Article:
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Are you Metabolically Healthy?

One of the first blog posts I ever wrote was titled “Why We Need to Think About Insulin.” In that post, I explain why all of us, even those of us that do not have blood sugar problems, need to consider the effects our dietary choices have on our insulin levels. As we move into the new year, I thought it would be good to start with a series of posts that dive deeper into this concept as I believe this is one of the most important things we can do for our overall health. The new year is commonly viewed as a “reset button” when it comes to health goals for many and for others, it’s a time to build on previously met goals. Either way, considering where you are and where you would like to be in regard to your metabolic health should be of top priority.

Metabolism is a blanket term that refers to a set of life-sustaining chemical reactions in the body. The three main purposes of metabolism are:

1) To convert food to energy

2) To convert food to building blocks for proteins, lipids, nucleic acids, and some carbohydrates

3) To eliminate metabolic wastes

Given this definition, what does it mean to be metabolically healthy? There’s not a standard definition in the medical community for metabolic health. As such, the estimated occurrence may change quite a bit depending on which factors are considered. In a study published February, 2019 in the journal Metabolic Syndrome and Related Disorders, researchers from the University of North Carolina at Chapel Hill evaluated data from 8,721 adults from the 2009 to 2016 National Health and Nutrition Examination Survey (NHANES). They found that just 1 in 8 adults in the United States have optimal metabolic health. They defined metabolic health as having ideal levels of blood sugar, triglycerides, high-density lipoprotein (HDL) cholesterol, blood pressure, and waist circumference, without using medications. These factors directly narrate to a person’s risk for heart disease, diabetes, non-alcoholic fatty liver disease and stroke among other things. While this was the first study on metabolic health in the United States, other researchers have looked at similar data to determine that around 23 percent of adults have metabolic syndrome. People are said to have metabolic syndrome when they fail to meet at least three of the above five ideal measurements. This is alarming to say the least. Only 1 in 8 of us have our blood sugar, blood lipids, blood pressure and waist circumference (belly fat) in the healthy range, and at least 23% of us have 3 or more of those things outside of the healthy range. This means that the majority of us are at high risk for life stealing and debilitating disease. This keeps me up at night. As a healthcare provider, I have witnessed over and over again just how devastating these diseases can be physically, financially, emotionally and relationally. How can we be so prosperous, yet so unhealthy? How has it become so common to live with these diseases that many consider them a normal part of aging? This is not a scare tactic to get you to buy X, Y, or Z, these are just facts. We have to realize that acknowledging a problem is the first step in making meaningful change and acknowledging and accepting how metabolically unhealthy we have become as a society is that first step.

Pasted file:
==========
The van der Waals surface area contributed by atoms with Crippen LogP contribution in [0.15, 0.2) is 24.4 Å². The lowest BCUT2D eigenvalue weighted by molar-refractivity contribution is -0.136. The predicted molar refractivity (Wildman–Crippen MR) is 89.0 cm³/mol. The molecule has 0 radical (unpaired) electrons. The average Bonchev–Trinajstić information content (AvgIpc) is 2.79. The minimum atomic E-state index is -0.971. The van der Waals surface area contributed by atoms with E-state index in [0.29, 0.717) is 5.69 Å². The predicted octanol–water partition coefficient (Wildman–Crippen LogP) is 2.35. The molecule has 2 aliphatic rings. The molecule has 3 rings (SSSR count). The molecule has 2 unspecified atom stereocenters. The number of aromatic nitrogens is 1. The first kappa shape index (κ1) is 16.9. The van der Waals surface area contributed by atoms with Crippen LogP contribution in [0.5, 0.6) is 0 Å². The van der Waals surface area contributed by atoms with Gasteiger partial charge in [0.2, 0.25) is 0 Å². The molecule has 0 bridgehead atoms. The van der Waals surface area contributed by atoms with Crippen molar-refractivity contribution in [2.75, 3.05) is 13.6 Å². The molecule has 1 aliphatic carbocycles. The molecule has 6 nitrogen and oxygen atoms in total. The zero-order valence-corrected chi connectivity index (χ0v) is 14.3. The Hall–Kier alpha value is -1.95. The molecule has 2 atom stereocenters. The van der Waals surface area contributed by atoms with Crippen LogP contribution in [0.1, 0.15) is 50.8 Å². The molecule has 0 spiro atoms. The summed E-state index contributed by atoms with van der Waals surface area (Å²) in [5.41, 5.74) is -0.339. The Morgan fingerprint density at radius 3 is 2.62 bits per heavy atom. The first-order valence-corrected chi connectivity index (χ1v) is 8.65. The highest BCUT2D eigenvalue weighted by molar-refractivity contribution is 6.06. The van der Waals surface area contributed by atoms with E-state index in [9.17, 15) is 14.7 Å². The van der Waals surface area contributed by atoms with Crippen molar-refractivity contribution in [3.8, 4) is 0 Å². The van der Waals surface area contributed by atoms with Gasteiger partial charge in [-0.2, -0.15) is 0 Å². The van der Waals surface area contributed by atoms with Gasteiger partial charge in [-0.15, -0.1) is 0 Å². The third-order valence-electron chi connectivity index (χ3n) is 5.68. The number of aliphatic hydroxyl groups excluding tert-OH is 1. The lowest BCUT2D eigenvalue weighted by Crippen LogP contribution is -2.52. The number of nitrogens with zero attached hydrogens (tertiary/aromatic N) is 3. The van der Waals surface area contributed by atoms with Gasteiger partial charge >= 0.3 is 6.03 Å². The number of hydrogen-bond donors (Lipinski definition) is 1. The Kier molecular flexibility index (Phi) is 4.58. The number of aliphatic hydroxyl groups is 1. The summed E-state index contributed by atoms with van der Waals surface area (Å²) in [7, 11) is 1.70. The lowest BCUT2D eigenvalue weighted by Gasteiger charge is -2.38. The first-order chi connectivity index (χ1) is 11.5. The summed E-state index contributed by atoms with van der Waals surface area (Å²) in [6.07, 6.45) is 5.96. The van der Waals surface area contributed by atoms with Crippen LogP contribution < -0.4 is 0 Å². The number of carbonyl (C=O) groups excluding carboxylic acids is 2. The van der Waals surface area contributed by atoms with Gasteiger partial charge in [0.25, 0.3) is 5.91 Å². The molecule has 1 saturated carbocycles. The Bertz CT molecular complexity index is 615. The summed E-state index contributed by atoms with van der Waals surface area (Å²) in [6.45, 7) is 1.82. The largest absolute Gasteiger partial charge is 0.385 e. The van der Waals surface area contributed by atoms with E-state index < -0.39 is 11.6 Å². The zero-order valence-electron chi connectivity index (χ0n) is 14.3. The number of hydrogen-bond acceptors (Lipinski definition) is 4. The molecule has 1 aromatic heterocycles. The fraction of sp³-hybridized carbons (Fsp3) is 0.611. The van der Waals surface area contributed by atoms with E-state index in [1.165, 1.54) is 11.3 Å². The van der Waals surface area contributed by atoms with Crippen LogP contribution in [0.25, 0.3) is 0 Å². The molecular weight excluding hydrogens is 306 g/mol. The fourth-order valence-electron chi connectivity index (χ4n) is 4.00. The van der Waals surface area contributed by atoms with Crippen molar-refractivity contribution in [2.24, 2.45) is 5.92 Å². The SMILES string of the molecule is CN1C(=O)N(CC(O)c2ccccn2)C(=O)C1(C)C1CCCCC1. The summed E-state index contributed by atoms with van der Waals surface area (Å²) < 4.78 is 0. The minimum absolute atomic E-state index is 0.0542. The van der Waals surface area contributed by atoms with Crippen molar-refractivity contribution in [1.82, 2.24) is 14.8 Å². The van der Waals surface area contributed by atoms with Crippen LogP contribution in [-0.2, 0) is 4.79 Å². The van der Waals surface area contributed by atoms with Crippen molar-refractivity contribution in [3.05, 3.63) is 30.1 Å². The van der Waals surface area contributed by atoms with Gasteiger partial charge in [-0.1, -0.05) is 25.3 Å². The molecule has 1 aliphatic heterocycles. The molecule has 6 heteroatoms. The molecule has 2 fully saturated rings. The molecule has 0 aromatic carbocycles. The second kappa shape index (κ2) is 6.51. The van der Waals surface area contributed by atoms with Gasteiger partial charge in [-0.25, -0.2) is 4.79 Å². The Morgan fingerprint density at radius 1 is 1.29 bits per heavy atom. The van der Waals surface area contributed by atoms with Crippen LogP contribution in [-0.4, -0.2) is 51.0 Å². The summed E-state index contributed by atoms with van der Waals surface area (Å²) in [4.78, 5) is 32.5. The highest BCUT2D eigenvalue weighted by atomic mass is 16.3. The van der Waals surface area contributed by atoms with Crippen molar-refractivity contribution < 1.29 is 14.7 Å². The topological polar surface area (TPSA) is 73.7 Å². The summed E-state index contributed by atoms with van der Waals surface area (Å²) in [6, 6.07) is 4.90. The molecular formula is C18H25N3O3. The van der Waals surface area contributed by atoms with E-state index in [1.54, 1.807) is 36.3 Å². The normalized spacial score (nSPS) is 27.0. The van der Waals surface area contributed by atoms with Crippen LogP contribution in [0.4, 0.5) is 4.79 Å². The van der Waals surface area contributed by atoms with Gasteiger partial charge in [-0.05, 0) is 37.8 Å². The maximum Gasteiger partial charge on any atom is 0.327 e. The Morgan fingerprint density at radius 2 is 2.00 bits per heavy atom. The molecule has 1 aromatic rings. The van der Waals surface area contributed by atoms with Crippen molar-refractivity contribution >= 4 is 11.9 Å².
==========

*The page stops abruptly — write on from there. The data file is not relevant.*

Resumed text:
Dr. Ben Bikman PhD, a scientist and professor of physiology and developmental biology at BYU who’s work focuses on the molecular mechanism that mediate the disruption that causes and accompanies metabolic disorders, calls these diseases the “diseases of prosperity” as most of them are driven by our modern lifestyle and diet patterns. That is both good and bad news. The good news is that the majority of us have immediate access to and the power to make lifestyle changes to stop and reverse many of these chronic diseases. The bad news is that changing lifestyle patterns is a multi-layered challenge that isn’t always easy. So, what do we need to do? First of all, we need to educate ourselves. Then we need to plan and commit to change and then implement that change like our lives and happiness depend on it, as they very well might.

The next few blogs are going to walk through some of this education. Stay tuned, my goal is to equip you with the knowledge you need to implement simple changes that will help improve your health for today and your future.

Forever Yours in Health,



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